When variational Monte Carlo becomes visual

Today I was playing around with the output of the code from Jørgen’s thesis, and figured it would be fun to visualize the random walk in the variational Monte Carlo calculation.

For the interested, this is a visualization of a variational Monte Carlo calculation for the hydrogen molecule. The algorithm used is the Metropolis-Hastings algorithm. The two blue spheres represent the atomic nuclei, while the green spheres are the current electron configuration being sampled. The distance between the nuclei is about two times the distance for hydrogen in the ground state. The red spheres represent some of the history of the computation. If the complete history was included, the red spheres could have been interpreted as the electron density, but as you may notice, the history included is too short, so that the electron density fluctuates through the video. (Hint: Look at the density between the atoms – it varies between different times in the video.)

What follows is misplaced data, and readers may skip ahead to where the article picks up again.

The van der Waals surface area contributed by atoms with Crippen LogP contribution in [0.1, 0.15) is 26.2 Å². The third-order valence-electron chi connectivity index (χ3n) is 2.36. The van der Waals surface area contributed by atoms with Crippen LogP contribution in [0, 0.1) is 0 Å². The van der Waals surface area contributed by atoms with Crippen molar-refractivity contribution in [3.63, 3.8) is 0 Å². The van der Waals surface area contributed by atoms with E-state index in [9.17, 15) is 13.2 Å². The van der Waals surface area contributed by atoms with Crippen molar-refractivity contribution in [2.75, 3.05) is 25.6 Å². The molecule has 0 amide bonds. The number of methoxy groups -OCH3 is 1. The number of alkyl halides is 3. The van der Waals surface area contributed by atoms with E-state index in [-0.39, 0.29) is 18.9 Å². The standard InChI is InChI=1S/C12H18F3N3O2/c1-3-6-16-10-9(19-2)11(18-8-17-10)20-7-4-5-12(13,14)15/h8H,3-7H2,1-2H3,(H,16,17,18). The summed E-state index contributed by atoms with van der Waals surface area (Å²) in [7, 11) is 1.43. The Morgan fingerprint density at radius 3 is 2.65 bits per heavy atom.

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Svenn-Arne Dragly

I'm a physicist and programmer, writing about the stuff I figure out as I go.

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